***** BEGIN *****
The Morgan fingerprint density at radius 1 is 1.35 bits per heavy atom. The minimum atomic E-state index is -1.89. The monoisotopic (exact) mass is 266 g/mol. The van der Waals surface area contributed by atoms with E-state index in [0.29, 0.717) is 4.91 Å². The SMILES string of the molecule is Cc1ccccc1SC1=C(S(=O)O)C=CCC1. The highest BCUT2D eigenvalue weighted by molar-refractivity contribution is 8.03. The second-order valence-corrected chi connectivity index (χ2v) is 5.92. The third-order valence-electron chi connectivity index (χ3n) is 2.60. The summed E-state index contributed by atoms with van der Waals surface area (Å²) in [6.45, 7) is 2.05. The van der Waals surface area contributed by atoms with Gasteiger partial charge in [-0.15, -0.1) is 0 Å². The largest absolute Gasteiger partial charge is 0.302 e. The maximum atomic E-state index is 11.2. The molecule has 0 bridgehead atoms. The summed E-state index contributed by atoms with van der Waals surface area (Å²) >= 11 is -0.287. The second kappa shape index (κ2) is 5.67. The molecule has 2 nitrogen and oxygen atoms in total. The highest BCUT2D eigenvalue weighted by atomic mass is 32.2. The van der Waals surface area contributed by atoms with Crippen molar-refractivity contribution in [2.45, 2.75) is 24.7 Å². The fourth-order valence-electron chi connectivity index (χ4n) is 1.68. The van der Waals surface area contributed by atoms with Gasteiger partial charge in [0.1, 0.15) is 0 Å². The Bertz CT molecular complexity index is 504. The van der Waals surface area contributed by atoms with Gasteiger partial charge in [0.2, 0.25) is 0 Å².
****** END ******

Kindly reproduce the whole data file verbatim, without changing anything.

The Morgan fingerprint density at radius 1 is 1.35 bits per heavy atom. The minimum atomic E-state index is -1.89. The monoisotopic (exact) mass is 266 g/mol. The van der Waals surface area contributed by atoms with E-state index in [0.29, 0.717) is 4.91 Å². The SMILES string of the molecule is Cc1ccccc1SC1=C(S(=O)O)C=CCC1. The highest BCUT2D eigenvalue weighted by molar-refractivity contribution is 8.03. The second-order valence-corrected chi connectivity index (χ2v) is 5.92. The third-order valence-electron chi connectivity index (χ3n) is 2.60. The summed E-state index contributed by atoms with van der Waals surface area (Å²) in [6.45, 7) is 2.05. The van der Waals surface area contributed by atoms with Gasteiger partial charge in [-0.15, -0.1) is 0 Å². The largest absolute Gasteiger partial charge is 0.302 e. The maximum atomic E-state index is 11.2. The molecule has 0 bridgehead atoms. The summed E-state index contributed by atoms with van der Waals surface area (Å²) >= 11 is -0.287. The second kappa shape index (κ2) is 5.67. The molecule has 2 nitrogen and oxygen atoms in total. The highest BCUT2D eigenvalue weighted by atomic mass is 32.2. The van der Waals surface area contributed by atoms with Crippen molar-refractivity contribution in [2.45, 2.75) is 24.7 Å². The fourth-order valence-electron chi connectivity index (χ4n) is 1.68. The van der Waals surface area contributed by atoms with Gasteiger partial charge in [0.1, 0.15) is 0 Å². The Bertz CT molecular complexity index is 504. The van der Waals surface area contributed by atoms with Gasteiger partial charge in [0.2, 0.25) is 0 Å².